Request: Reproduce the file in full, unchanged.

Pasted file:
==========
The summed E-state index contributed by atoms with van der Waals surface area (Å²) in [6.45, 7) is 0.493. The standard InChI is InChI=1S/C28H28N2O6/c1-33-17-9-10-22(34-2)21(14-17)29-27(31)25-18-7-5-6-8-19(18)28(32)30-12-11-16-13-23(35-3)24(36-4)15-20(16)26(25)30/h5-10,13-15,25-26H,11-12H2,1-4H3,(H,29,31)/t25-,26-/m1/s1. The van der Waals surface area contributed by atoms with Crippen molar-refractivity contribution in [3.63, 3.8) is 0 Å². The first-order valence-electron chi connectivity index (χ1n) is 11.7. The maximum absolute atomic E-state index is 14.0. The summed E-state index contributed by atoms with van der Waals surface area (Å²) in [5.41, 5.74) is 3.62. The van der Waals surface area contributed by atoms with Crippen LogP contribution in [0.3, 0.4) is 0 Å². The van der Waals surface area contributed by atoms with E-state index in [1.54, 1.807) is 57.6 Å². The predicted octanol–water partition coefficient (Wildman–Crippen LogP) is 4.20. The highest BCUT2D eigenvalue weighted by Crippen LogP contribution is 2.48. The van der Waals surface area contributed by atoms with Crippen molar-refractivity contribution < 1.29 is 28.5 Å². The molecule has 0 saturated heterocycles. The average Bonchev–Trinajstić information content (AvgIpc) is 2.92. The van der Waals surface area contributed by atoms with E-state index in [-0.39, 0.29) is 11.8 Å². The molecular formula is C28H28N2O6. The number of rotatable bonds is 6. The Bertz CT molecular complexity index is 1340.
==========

The summed E-state index contributed by atoms with van der Waals surface area (Å²) in [6.45, 7) is 0.493. The standard InChI is InChI=1S/C28H28N2O6/c1-33-17-9-10-22(34-2)21(14-17)29-27(31)25-18-7-5-6-8-19(18)28(32)30-12-11-16-13-23(35-3)24(36-4)15-20(16)26(25)30/h5-10,13-15,25-26H,11-12H2,1-4H3,(H,29,31)/t25-,26-/m1/s1. The van der Waals surface area contributed by atoms with Crippen molar-refractivity contribution in [3.63, 3.8) is 0 Å². The first-order valence-electron chi connectivity index (χ1n) is 11.7. The maximum absolute atomic E-state index is 14.0. The summed E-state index contributed by atoms with van der Waals surface area (Å²) in [5.41, 5.74) is 3.62. The van der Waals surface area contributed by atoms with Crippen LogP contribution in [0.3, 0.4) is 0 Å². The van der Waals surface area contributed by atoms with E-state index in [1.54, 1.807) is 57.6 Å². The predicted octanol–water partition coefficient (Wildman–Crippen LogP) is 4.20. The highest BCUT2D eigenvalue weighted by Crippen LogP contribution is 2.48. The van der Waals surface area contributed by atoms with Crippen molar-refractivity contribution < 1.29 is 28.5 Å². The molecule has 0 saturated heterocycles. The average Bonchev–Trinajstić information content (AvgIpc) is 2.92. The van der Waals surface area contributed by atoms with E-state index in [-0.39, 0.29) is 11.8 Å². The molecular formula is C28H28N2O6. The number of rotatable bonds is 6. The Bertz CT molecular complexity index is 1340.